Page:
Areola Reduction Surgery – Cost, Risks, Recovery, How Performed

Many women are satisfied with their size and shape of their breasts but are unhappy with the look of their areola. The areola is the darker circle of flesh surrounding the nipple of the breast. Some women feel they have abnormally large areola or that they are too puffy. Some may have experienced changes due to weight loss, pregnancy and nursing, or significant weight loss. Aging can also cause the areola to stretch.

Although oriented toward women, male areola reduction is gaining popularity. The male nipple is obviously not functional. But some men think that their areola is too wide, looks out of proportion, or is too “feminine-looking”.

No matter the cause or gender, breast areola reduction surgery is usually a simple procedure. The surgeon will remove the excess areola tissue, thereby enhancing the cosmetic appearance of the breast. Areola reduction surgery is also performed often in conjunction with other cosmetic breast procedures.

About areola reduction surgery

Areola reduction is accomplished by removing some of the pigmented tissue. This can be done with an incision around the exterior of the areola or around the nipple itself.

The surgeon will attempt to reduce the diameter of the areola using the smallest of incisions. Incisions are typically made in two concentric circles around the edges of the areola. This “doughnut” of tissue and skin is removed leaving the nipple attached to its blood supply and the milk ducts. The incision is sutured around the areola and pulled in to tighten the skin. This does leave a fine line scar where the areola meets the skin. However, if the areola is very large, the surgeon will make an incision that resembles a lollipop – it goes around the areola and in a vertical line down from the nipple. This may cause additional scarring.

Some surgeons may elect to use permanent sutures and others dissolving sutures to minimize any potential scars. If regular sutures are used, you can expect to experience some pain and discomfort when they are removed, as the nipple/areola area is usually quite sensitive.

Areola reduction surgery usually takes one to two hours to complete. It is generally performed in a surgical center or outpatient center using local anesthesia, although you may require general anesthesia. You will be able to return to your normal activities within 24 to 48 hours. You can expect the long-term healing process to take quite a bit longer.

Most patients who undergo areola reduction surgery have no long-term effects and recover quickly. Despite the potential for visible scarring, the majority of patients seem to be very pleased after areola reduction because they finally have a solution to something that has bothered them for a long time. The procedure improves their body image and self-esteem and makes them feel “normal”.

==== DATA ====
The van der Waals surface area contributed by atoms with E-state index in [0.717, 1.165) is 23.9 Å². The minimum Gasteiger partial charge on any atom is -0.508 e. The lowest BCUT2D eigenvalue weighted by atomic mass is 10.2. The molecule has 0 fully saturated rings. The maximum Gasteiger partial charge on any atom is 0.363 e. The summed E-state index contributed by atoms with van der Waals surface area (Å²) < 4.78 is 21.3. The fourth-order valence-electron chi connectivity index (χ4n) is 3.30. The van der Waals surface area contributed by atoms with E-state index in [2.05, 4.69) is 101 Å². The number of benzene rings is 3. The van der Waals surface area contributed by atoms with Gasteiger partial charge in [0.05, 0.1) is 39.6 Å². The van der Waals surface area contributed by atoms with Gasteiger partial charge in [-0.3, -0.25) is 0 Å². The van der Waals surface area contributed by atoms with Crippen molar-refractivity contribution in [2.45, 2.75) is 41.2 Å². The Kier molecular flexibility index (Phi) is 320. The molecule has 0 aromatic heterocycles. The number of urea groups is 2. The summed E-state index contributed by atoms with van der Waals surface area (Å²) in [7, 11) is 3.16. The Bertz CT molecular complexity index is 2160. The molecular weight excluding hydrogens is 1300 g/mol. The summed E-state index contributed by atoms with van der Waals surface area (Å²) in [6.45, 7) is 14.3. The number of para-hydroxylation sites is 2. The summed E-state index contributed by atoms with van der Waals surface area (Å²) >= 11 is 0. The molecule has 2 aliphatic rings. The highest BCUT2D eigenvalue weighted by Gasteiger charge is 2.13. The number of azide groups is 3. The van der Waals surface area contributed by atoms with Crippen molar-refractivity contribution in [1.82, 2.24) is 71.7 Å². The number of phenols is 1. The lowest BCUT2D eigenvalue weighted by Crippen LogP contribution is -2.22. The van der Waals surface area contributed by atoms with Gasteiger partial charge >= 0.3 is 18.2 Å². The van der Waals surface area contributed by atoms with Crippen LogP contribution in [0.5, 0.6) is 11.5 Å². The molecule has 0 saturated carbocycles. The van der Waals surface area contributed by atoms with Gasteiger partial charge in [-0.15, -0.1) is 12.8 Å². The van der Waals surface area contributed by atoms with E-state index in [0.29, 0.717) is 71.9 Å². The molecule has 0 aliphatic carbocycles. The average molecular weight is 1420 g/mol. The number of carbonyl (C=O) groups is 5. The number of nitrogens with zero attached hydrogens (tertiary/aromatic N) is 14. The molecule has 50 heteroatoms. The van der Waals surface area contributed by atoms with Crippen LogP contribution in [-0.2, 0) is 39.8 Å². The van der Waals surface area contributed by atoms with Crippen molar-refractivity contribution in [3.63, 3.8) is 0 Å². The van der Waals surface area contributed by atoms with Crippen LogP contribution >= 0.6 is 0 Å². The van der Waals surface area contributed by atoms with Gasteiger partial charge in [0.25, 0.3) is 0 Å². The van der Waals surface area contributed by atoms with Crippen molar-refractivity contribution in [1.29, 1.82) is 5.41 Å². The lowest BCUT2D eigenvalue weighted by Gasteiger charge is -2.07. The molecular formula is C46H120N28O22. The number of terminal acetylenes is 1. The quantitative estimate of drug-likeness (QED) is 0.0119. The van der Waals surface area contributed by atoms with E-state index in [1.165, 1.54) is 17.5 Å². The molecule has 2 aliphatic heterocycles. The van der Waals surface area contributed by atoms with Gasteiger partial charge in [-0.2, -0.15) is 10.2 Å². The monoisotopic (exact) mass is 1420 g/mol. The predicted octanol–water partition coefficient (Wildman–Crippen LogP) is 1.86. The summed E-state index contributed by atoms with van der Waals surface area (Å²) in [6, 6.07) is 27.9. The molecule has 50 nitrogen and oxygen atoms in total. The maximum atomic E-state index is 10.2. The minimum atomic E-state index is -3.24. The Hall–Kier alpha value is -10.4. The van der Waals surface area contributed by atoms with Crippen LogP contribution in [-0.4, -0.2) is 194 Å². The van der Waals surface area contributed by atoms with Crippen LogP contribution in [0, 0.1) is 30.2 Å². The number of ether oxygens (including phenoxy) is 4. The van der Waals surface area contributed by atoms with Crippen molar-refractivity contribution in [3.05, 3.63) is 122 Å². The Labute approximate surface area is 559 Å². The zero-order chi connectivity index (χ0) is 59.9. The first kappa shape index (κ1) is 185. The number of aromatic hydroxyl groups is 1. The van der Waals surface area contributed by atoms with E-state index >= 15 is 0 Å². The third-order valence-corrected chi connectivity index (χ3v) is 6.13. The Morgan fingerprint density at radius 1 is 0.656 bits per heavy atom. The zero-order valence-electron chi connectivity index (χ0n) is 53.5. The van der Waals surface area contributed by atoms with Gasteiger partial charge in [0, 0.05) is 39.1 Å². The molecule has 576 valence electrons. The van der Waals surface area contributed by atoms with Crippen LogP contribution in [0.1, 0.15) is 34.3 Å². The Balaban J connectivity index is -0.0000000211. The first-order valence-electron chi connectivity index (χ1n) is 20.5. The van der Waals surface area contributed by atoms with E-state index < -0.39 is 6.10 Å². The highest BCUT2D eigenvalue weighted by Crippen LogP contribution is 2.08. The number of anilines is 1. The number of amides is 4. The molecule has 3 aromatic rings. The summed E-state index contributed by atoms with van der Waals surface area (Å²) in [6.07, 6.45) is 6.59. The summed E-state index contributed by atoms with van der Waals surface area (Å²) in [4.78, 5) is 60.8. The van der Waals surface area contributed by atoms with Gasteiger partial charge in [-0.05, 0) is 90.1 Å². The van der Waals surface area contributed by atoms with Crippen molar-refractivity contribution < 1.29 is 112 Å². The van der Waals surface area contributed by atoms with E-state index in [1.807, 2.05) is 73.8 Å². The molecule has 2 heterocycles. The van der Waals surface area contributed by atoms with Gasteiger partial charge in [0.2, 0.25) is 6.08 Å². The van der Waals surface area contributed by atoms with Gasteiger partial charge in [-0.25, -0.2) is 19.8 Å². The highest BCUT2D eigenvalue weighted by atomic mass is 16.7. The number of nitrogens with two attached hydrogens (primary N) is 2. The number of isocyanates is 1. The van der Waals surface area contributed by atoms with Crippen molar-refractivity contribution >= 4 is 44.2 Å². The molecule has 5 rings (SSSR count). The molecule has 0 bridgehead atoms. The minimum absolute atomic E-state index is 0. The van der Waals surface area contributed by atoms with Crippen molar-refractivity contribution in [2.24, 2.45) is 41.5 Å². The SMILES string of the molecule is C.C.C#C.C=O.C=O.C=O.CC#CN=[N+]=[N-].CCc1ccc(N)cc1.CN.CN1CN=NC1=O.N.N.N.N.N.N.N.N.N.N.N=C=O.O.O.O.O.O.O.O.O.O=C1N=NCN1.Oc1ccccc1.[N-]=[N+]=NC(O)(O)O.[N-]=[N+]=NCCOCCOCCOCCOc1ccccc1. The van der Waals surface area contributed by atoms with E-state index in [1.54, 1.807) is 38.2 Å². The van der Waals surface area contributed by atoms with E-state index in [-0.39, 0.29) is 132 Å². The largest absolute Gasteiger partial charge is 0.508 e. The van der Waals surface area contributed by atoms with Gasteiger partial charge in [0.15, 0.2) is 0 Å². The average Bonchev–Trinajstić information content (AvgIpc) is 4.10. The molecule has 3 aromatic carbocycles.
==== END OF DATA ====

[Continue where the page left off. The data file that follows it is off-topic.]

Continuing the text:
Are there risks with areola reduction?

This procedure is suitable patients who are in good health and have no wound-healing disorders.

All surgeries have risks and areola reduction is no exception. You may experience effects from the anesthesia. The incisions may become infected, or there may be redness or itching. Occasionally, a hematoma (broken blood vessel) occurs. You may also experience strange sensations such as burning, coldness or prickling, but these are temporary. Some patients may notice a difference in symmetry from one areola to the other. Rarely, there may be tissue death or permanent numbness.

Areola reduction does not usually affect breastfeeding.

Be sure to discuss potential scarring with your surgeon in advance, particularly if you have a history of keloid scars (excess scar tissue that protrudes above the skin). If you happen to experience a loss of pigmentation because of a scar, there are procedures available to remedy this situation such as areola tattooing, which adds pigment to the lighter areas to blend them.

Areola Reduction Surgery Cost

The cost of areola reduction ranges from $2,000 to $3,500 when performed on its own. This estimate does not include operating room fees or anesthesia. You may be able to save money if your surgeon has his own surgical suite. The need for a hospital operating room will increase your cost. Also, it is important to point out that areola reduction is a cosmetic surgery and will not be covered by your health insurance.

Do your homework to find a competent plastic surgeon with a lot of expertise in areola reduction. Be sure to discuss all aspects of the procedure – options, risks, complications, etc. – so you will know what to expect. Research and discussion will help you get the best results.

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